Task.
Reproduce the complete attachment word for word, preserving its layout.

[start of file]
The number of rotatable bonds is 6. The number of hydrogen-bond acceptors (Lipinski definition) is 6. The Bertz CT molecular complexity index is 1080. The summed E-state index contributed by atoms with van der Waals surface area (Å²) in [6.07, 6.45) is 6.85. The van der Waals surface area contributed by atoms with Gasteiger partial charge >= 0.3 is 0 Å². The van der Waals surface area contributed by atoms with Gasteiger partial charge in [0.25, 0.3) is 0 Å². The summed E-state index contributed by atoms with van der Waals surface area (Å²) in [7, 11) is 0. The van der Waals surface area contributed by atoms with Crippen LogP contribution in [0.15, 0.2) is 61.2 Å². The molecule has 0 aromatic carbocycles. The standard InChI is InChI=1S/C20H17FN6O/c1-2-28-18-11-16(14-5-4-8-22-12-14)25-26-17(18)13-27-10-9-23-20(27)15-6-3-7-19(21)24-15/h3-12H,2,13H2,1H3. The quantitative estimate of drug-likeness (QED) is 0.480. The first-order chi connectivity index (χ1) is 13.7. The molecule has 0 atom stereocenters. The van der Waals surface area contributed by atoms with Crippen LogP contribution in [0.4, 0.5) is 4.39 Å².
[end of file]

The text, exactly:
The number of rotatable bonds is 6. The number of hydrogen-bond acceptors (Lipinski definition) is 6. The Bertz CT molecular complexity index is 1080. The summed E-state index contributed by atoms with van der Waals surface area (Å²) in [6.07, 6.45) is 6.85. The van der Waals surface area contributed by atoms with Gasteiger partial charge >= 0.3 is 0 Å². The van der Waals surface area contributed by atoms with Gasteiger partial charge in [0.25, 0.3) is 0 Å². The summed E-state index contributed by atoms with van der Waals surface area (Å²) in [7, 11) is 0. The van der Waals surface area contributed by atoms with Crippen LogP contribution in [0.15, 0.2) is 61.2 Å². The molecule has 0 aromatic carbocycles. The standard InChI is InChI=1S/C20H17FN6O/c1-2-28-18-11-16(14-5-4-8-22-12-14)25-26-17(18)13-27-10-9-23-20(27)15-6-3-7-19(21)24-15/h3-12H,2,13H2,1H3. The quantitative estimate of drug-likeness (QED) is 0.480. The first-order chi connectivity index (χ1) is 13.7. The molecule has 0 atom stereocenters. The van der Waals surface area contributed by atoms with Crippen LogP contribution in [0.4, 0.5) is 4.39 Å².